3. The Authorised Version is in more appropriate English.

The Holy Bible is the Word of a Holy God, and a translation should be in language appropriate to the Divine Author. The Bible was written by holy men of God who “spake as they were moved by the Holy Ghost” (2 Peter 1.21), so a translation should use language and style appropriate to the inspired writers. The Bible speaks of many important and solemn matters such as eternal life, everlasting destruction from the presence of the Lord, sin and salvation, lost sinners and their Divine Saviour, the Eternal Son of the Eternal God. A translation should therefore be in language and style appropriate to the subject matter.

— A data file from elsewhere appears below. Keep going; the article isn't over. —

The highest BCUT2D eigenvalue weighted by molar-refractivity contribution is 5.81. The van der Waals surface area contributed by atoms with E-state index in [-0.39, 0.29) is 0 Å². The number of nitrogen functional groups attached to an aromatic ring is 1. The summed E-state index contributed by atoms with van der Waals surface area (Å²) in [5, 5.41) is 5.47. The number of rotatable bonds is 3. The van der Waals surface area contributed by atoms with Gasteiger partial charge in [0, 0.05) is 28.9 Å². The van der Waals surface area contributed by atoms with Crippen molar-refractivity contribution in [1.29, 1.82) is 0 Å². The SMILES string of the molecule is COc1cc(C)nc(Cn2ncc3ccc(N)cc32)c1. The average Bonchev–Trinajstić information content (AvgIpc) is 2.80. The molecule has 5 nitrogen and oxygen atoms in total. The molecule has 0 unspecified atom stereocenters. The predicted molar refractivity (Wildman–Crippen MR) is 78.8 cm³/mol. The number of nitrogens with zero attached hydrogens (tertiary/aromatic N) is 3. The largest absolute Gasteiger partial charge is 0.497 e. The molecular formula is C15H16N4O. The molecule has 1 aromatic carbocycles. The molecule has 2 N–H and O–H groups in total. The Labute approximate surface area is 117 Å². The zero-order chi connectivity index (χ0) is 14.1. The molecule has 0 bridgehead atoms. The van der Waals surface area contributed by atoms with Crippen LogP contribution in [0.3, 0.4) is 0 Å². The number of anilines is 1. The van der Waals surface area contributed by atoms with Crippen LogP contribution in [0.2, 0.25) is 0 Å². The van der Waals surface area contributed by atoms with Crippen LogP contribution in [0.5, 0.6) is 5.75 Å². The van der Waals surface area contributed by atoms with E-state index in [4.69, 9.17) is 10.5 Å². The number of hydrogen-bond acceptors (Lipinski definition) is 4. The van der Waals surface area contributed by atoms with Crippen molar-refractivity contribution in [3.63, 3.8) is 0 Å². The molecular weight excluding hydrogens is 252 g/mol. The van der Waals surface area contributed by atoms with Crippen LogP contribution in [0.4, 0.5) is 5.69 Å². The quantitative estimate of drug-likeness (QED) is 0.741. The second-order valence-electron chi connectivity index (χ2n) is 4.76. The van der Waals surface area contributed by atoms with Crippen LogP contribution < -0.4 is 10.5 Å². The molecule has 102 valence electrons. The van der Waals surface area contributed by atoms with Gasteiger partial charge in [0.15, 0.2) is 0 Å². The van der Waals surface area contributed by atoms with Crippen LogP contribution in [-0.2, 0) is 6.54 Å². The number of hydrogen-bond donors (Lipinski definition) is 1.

As the Bible is the Word of God, it should be read both in public and in private, and it should be remembered. A translation therefore needs to be in a form of English suitable for public and private reading – and easy to learn by heart. The rhythm of the Authorised Version, its reverent and dignified style, and the very high proportion of simple short words of Anglo-Saxon origin, which have continued to provide the “basic” vocabulary of our language in everyday use, all combine to make this version the most suitable in all these respects. “The Son of man is come to seek and to save that which was lost” (Luke 19.10); “He that hath the Son hath life; and he that hath not the Son of God hath not life” (1 John 5.12). These great statements are given to us in simple words all of one syllable, and much of the Authorised Version is in this simple, “timeless” English that a child can read, learn and understand.

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Trinitarian Bible Society, “Plain Reasons for Keeping to the Authorised Version”



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